As Marines shift toward a post-war doctrine that focuses on company landing teams deploying independently for weeks at a time, Marine artillerymen are on the hunt for the best weapon that could support them. Since Marines could be operating without much logistical support, they'll need to travel light. But they still could require more firepower than they can carry on their shoulders, said Col. Jeff Holt, director of the Marine Corps Warfighting Lab's Experiment Division.
Though not yet advocating task organization of the Company Landing Team, such teams would need to be scalable, according to Col. Jeff Holt, director of the Marine Corps Warfighting Lab's Experiment Division.
The idea was driven by cannon-cockers from 10th Marine Regiment. Concerned that Marines could be sent out without all the firepower they need, Corps officials launched an experiment to test different systems that might support them.
Though the final report is not out, officials gave Marine Corps Times a sneak peek at the findings.
There was no clear winner or loser in Holt's eyes. The best weapon and ordnance for the job would be determined by the mission set.
Capt. Chris Parks, Lima company commander for 3/6, certainly had his favorite though. For indirect fire, "the 777 Is the way to go because it has a larger bang and a lot more range," he said. "The 105 isn't bad. The EFSS is a waste of time and money."
He was not a fan of direct fire with any system in a confined or urban environment, but saw potential in open area defense.
Here are how Marines say the weapons stacked up:
M777A2 155mm howitzer
Marines with 5th Battalion, 10th Marines fire a 155mm high-explosive round from the M777A2 howitzer in Iraq.
Photo Credit: 1st Lt. Barry L. Edwards/Marine Corps
Weight: 9,300 pounds
Maximum range: 24.7 kilometers (40 with Excalibur round)
Munitions: All current and developmental U.S. and NATO standard 155 mm projectiles and charges, including Modular Artillery Charge System.
Emplacement: Less than 3 minutes
Displacement: Less than 2 minutes
Rate of fire: Intense: 5 rounds per minute for up to 2 minutes. Sustained: 2 rounds per minute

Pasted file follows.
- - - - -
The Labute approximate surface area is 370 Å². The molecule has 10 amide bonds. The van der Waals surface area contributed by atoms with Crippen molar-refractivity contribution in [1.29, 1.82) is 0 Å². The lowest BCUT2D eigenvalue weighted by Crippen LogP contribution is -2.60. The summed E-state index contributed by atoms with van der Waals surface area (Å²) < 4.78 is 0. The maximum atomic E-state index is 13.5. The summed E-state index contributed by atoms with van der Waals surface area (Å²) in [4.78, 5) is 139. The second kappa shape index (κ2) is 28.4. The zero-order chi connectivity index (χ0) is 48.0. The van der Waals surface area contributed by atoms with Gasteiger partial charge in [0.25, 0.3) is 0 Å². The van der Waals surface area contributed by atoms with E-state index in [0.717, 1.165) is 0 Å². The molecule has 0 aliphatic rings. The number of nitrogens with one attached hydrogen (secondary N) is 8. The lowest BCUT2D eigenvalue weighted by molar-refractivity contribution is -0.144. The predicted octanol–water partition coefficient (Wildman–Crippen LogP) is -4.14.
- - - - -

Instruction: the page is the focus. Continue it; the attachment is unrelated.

Mobility: Towing vehicles: MTVR, FMTV, M800 and M900. Fixed wing: C-130, C-141, C-17, C-5. Rotary wing: CH-53E, CH-47D, MV-22.
Advantages: It has a range of 40 kilometers and is capable of firing M982 Excalibur ammunition. The Marines have great familiarity with the weapon system.
Disadvantages during test: It takes longer to set up and move than other platforms, which was problematic as the company tried to close with the enemy, Parks said. The 9,000-pounder, though lighter than some artillery pieces, makes delivery a challenge when space is limited.
Expeditionary Fire Support System's M327 120mm mortar
Cpl. Nathaniel Meeks, a cannoneer with 1st Battalion, 12th Marines loads a 120mm mortar round in the barrel of an M327 Towed Rifle mortar system during a fire mission at Schofield Barracks, Hawaii.
Photo Credit: Lance Cpl. Matthew Bragg/Marine Corps
Weight: 1,798 pounds
Effective range: 8.2 kilometers
Munitions: High Explosive (HE), smoke, illumination and practice rounds
Rate of fire: Intense: 16 rounds per minute for one minute. Sustained: 4 rounds per minute
Mobility: Top speed (paved roads) 65+ mph, operational range of 300 miles. Ammunition trailer can carry 30 mortar rounds. Rotary wing: CH-53E, CH-53K, MV-22.
Advantages: Most maneuverable of the three systems. The precision extended range munitions, or PERM, currently in production will double the range to 16 kilometers, and provide GPS accuracy well within 10 meters of the target.
Army's M119A3 105mm howitzer
Army artillery cannoneers prepare to fire an M119A3 105mm howitzer during the first a readiness test at Fort Bragg, N.C.
Photo Credit: Capt. Joe Bush/Army
Weight: 4,200 pounds
Range: 14 kilometers (19.5 with rocket-assisted shells).
Munitions: High Explosive, HE rocket-assisted shells, illumination, white phosphorous smoke.
Rate of fire: Intense: 6 rounds per minute for the first two minutes. Sustained: 3 rounds per minute for 30 minutes.
Mobility: Can be air dropped. Slung by CH-47 Chinook, UH-60 Black Hawk, or MV-22 Osprey. Towed by armored Humvee and larger.
Advantages: Though not used by the Corps for some time, it was "a pretty easy transition for the Marines," Holt said. It was more maneuverable than the M777, and was set into direct-fire mode very easily.
Disadvantages: It does not exist in the Marine Corps inventory. There is limited range and ammunition compared to the M777.